Many times, in order to live into our best selves, we have to start a change process—ridding ourselves of old habits that no longer serve us, traditions that bring us down instead of up, and memories that tell a story filled with woe.
But, that change, even though it’s necessary, can be work. It’s easy to fall into old habits like hearing the damaging voices that narrated our earlier lives—narrations that didn’t help us become who God knows us to be. Most of us can’t easily flip a switch and banish realities that added pain to our years or memories that are fraught with violence or minimization. We are products of our lives up to this point, but with enough work, we don’t have to spend the time we have left as victims of those years.
This is a simple example:
Let’s assume there’s a party that you heard (a lot) about, but didn’t receive an invitation to. Being excluded hurts and reminds you of the times you were left behind or rejected. You may not even know the reason why you weren’t on the guest list, but you create a story around it.
Your choices are to:
1) hang onto that pain and become distraught, hurling every insult you can at yourself for being “unwanted”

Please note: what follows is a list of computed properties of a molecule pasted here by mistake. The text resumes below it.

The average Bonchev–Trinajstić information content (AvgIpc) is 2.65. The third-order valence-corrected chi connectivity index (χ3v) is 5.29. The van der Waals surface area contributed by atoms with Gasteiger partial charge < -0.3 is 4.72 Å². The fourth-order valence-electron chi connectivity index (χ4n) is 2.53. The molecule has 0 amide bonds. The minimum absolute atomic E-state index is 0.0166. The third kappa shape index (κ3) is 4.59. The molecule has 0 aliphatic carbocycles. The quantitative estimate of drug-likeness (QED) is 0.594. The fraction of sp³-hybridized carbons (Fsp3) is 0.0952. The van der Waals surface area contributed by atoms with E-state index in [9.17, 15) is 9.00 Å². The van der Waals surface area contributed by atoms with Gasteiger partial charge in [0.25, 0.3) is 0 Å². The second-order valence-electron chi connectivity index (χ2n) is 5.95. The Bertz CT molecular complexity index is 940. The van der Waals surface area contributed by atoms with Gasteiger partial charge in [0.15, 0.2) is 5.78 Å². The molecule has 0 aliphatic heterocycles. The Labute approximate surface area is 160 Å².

2) think about how awful the host of the party is and ruminate on that for a while
3) be upset but slowly let go of it
4) let go of it immediately, because you know you have value, or
5) think, “obviously the invite just didn’t get to me so I’ll call the host”
Which one do you choose?
That choice —whether positive, negative or somewhere in between—is a reaction predicated upon your experiences up to this point. If you can free yourself from the burdens of the past (easier said than done, of course), you open the door to move forward, being fully in the present.
Our lives are not solely determined by the things that happen to us. They are also shaped by our reactions to events and circumstances, and our attitudes, which influence every one of our days. Choosing to be a change agent in your own life by embracing a positive attitude, creates a chain reaction of (you know this) positivity.
Being a change agent is
the catalyst that ignites the spark,
that discovers the joy,
that spawns all kinds of extraordinary outcomes.
Sometimes, all we see when we look at ourselves are our scars (not the physical ones)—the reminders of the wounds we suffered, the trauma we experienced, the hell we lived through to get where we are. But, sometimes, our scars are beautiful. Like the lines in our faces, they tell the story of a life that’s been lived; not one that’s been put on a shelf; pristine and untouched.
These scars can be reminders of freedom, of perseverance, of faith in God, of faith in others and of faith in ourselves. These scars are the roadmaps of our lives. And we’re still here to tell those tales, in ways that mirror how God sees us—beautiful, valuable and loved.
Please help spread the word of peace full home® and invite your friends to our peace-filled conversations.